Chris Gasper and Michael Holley talk about the inconsistent messaging from NFL owners to their teams' players after they unanimously voted to change the league's policy regarding the national anthem. Watch the video above.
Patriots owner Robert Kraft is one of several NFL owners, coaches and executives who have - or in Kraft's case, will - give a deposition in Colin Kaepernick’s collusion case against the NFL, TMZ Sports reports.
Denver Broncos general manager and Hall of Fame quarterback John Elway, Houston Texans owner Bob McNair, Dallas Cowboys owner Jerry Jones and Seattle Seahawks coach Pete Carroll have also been questioned. Kaepernick was present earlier this week for Elway and McNair’s depositions.
Kaepernick, the former San Francisco 49ers QB, is pursuing a grievance, via the league’s collective bargaining agreement, that claims the NFL colluded to keep him out of the league after he became the first player to protest racial inequality and police brutality by kneeling during the playing of the national anthem before games.
Kaepernick, 30, did not get any NFL job offers last season.
Kraft was at a meeting between owners and NFL players where Kaepernick and the players’ protest were discussed last fall.
NBC SPORTS BOSTON SCHEDULE
By now you know that the Supreme Court overturned the federal ban on sports gambling, "opening the floodgates" for states to determine whether or not they want to get in on the game.
What's it mean for NFL fans? It means their league - which fought legalized sports betting over concerns of how it may impact the outcomes of games - stands to profit in a big way. It also means that the way in which football is consumed could be changed forever.
Let's touch on a couple of those potential changes here...
Gambling on football was hardly difficult before the court's ruling, and once legalized it should only get easier depending on how individual states handle the decision. Still, the ability to bet on in-game props or make micro-wagers on the outcomes of specific plays - something that football's pacing makes possible - could drastically impact the viewer experience. Depending on how it's handled, there could be an opportunity for fans to wager on every play. "This should reinvigorate the NFL and drive value into teams," Washington Wizards and Capitals owner Ted Leonsis recently told CNBC. "You have 11 players on defense and offense, each doing a discrete action, and then there's 30 seconds in between plays. Now all of a sudden football can be reborn."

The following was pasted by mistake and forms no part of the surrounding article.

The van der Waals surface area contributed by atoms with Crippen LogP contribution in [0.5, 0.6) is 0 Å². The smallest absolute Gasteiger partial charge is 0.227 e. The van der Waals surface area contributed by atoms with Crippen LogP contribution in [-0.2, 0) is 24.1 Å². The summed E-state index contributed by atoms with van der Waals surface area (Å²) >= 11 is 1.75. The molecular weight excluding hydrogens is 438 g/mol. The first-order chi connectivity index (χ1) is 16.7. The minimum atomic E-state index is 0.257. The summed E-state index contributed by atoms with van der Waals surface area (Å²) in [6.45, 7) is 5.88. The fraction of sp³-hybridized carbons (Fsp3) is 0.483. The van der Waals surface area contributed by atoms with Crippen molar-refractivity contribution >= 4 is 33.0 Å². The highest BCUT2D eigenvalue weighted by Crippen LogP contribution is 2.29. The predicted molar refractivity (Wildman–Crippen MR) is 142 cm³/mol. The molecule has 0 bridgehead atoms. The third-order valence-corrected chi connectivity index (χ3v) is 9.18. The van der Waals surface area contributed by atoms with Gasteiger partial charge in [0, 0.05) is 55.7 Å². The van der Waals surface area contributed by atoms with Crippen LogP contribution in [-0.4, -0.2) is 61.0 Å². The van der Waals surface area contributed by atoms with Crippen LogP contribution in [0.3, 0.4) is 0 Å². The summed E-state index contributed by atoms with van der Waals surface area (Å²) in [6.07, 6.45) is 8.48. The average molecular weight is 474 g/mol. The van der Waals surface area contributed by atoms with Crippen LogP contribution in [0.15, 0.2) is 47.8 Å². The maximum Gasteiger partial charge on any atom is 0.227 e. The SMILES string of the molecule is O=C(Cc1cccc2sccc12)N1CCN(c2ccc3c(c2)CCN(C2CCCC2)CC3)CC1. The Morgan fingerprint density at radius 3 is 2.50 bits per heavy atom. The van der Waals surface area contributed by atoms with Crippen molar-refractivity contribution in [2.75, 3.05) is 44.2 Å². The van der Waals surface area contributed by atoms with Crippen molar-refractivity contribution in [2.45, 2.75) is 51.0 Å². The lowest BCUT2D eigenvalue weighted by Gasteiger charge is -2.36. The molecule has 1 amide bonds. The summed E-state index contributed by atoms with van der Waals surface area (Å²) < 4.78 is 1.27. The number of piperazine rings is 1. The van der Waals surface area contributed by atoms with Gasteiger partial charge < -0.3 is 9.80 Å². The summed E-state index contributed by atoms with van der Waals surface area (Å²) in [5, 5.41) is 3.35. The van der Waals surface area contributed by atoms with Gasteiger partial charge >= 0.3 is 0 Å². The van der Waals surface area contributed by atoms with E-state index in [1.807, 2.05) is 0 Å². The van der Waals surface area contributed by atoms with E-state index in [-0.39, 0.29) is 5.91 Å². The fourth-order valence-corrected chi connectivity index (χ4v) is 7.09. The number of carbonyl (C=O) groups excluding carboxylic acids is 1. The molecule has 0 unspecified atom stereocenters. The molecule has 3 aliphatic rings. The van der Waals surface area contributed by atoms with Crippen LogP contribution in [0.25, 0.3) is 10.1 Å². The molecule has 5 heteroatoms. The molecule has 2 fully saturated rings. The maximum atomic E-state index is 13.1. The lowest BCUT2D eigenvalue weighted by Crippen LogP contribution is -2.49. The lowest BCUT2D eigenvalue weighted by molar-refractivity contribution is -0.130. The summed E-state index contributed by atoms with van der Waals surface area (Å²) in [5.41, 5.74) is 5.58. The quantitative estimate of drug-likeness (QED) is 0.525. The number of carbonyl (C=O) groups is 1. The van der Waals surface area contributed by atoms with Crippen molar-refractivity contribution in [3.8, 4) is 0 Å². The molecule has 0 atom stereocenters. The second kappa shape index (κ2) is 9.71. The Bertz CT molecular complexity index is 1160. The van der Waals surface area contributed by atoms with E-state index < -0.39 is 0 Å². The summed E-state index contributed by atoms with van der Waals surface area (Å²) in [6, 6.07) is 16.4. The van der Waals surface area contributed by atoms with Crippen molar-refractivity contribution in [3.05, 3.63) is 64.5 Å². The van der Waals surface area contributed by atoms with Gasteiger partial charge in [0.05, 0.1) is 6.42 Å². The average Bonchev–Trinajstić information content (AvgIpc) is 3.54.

For a league looking to make its product more interactive, that's a seismic opportunity. And if certain bets were available via a mobile app for in-stadium users, it could even serve as a draw for "the public to get off its collective couch and to the stadium," as SI.com's Albert Breer put it.
The ability to legally gamble on the NFL should only help generate more interest, which should help ratings, which should increase rights and advertising fees. That much seems to be a given. It's part of the reason why Mark Cuban told CNBC that teams across the NFL, NBA, MLB and NHL could double in value after the Supreme Court decision.
But NFL broadcasts themselves could be significantly altered. The stigma attached to doing the type of show that discusses lines, over/unders and props - a stigma that has faded - is now that much closer to being erased. The result should be more opportunities for entertaining personalities to build followings, and for creative gambling-specific content to become staples for average fans. (Please continue to tune into the soon-to-be-imitated but never-duplicated "Football Fix" when it makes its return in a few months.)
As for the in-game broadcasts themselves, networks that invest in understanding the gambler's interests may be able to separate themselves. Where let's-get-this-over-with banter once peppered the final 30 minutes of a blowout, commentators could do what was once considered taboo and openly discuss the odds. Where play-by-play men once felt as though they could only subtly nod to a bad beat, now they might revel in them.
There still may be limitations to how the ruling Monday impacts the consumer experience. The first is time; there are questions as to how long it'll be before certain states move to get their own laws on the books. But there's also the battle that the NFL -- not to mention other leagues that were in favor of the federal ban -- seems intent on continuing to wage.
Leagues have no legal ground to fight the Supreme Court's recent call. What they can do, though, is do what the NFL did in the hours following the ruling: Lobby for federal regulations. In a statement, the NFL explained that it intended "to call on Congress again, this time to enact a core regulatory framework for legalized sports betting." In other words, the NFL would like there to be federal guidelines to which states would have to adhere. That way the NFL wouldn't have to deal with the headache associated with 50 states having 50 different sets of laws. That could throw a wrench into how quickly change arrives.
But given the multiple streams of revenue that are potentially in play based on the Supreme Court's ruling - the league landing a percentage of all football bets, partnerships with casinos, "integrity fees" paid by states - the NFL may quickly warm to the idea it fought for so long. NFL Commissioner Roger Goodell has said his goal is for the league to have annual revenue of $25 billion by 2027. The Supreme Court decision could very well help it get there someday.